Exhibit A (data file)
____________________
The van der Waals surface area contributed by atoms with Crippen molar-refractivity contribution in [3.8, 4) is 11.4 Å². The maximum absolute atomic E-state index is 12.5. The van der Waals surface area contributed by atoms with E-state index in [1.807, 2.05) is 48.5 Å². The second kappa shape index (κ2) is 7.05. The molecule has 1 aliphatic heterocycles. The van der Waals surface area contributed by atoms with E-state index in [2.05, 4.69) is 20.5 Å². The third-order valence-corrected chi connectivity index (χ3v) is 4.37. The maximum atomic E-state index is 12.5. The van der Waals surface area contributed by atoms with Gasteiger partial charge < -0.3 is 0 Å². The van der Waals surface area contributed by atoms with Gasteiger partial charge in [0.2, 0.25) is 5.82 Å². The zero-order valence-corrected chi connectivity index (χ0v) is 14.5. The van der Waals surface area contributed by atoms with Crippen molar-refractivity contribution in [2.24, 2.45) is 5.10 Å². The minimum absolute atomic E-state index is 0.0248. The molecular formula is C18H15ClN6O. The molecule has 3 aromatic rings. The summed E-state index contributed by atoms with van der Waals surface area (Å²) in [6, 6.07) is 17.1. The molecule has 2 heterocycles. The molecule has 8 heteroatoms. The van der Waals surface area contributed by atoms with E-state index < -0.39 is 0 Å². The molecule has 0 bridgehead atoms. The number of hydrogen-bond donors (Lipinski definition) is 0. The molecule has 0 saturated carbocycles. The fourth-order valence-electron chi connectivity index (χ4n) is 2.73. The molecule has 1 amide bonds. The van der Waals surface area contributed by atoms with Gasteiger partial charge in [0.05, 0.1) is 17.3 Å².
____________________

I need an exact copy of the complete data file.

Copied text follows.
The van der Waals surface area contributed by atoms with Crippen molar-refractivity contribution in [3.8, 4) is 11.4 Å². The maximum absolute atomic E-state index is 12.5. The van der Waals surface area contributed by atoms with E-state index in [1.807, 2.05) is 48.5 Å². The second kappa shape index (κ2) is 7.05. The molecule has 1 aliphatic heterocycles. The van der Waals surface area contributed by atoms with E-state index in [2.05, 4.69) is 20.5 Å². The third-order valence-corrected chi connectivity index (χ3v) is 4.37. The maximum atomic E-state index is 12.5. The van der Waals surface area contributed by atoms with Gasteiger partial charge < -0.3 is 0 Å². The van der Waals surface area contributed by atoms with Gasteiger partial charge in [0.2, 0.25) is 5.82 Å². The zero-order valence-corrected chi connectivity index (χ0v) is 14.5. The van der Waals surface area contributed by atoms with Crippen molar-refractivity contribution in [2.24, 2.45) is 5.10 Å². The minimum absolute atomic E-state index is 0.0248. The molecular formula is C18H15ClN6O. The molecule has 3 aromatic rings. The summed E-state index contributed by atoms with van der Waals surface area (Å²) in [6, 6.07) is 17.1. The molecule has 2 heterocycles. The molecule has 8 heteroatoms. The van der Waals surface area contributed by atoms with E-state index < -0.39 is 0 Å². The molecule has 0 bridgehead atoms. The number of hydrogen-bond donors (Lipinski definition) is 0. The molecule has 0 saturated carbocycles. The fourth-order valence-electron chi connectivity index (χ4n) is 2.73. The molecule has 1 amide bonds. The van der Waals surface area contributed by atoms with Gasteiger partial charge in [0.05, 0.1) is 17.3 Å².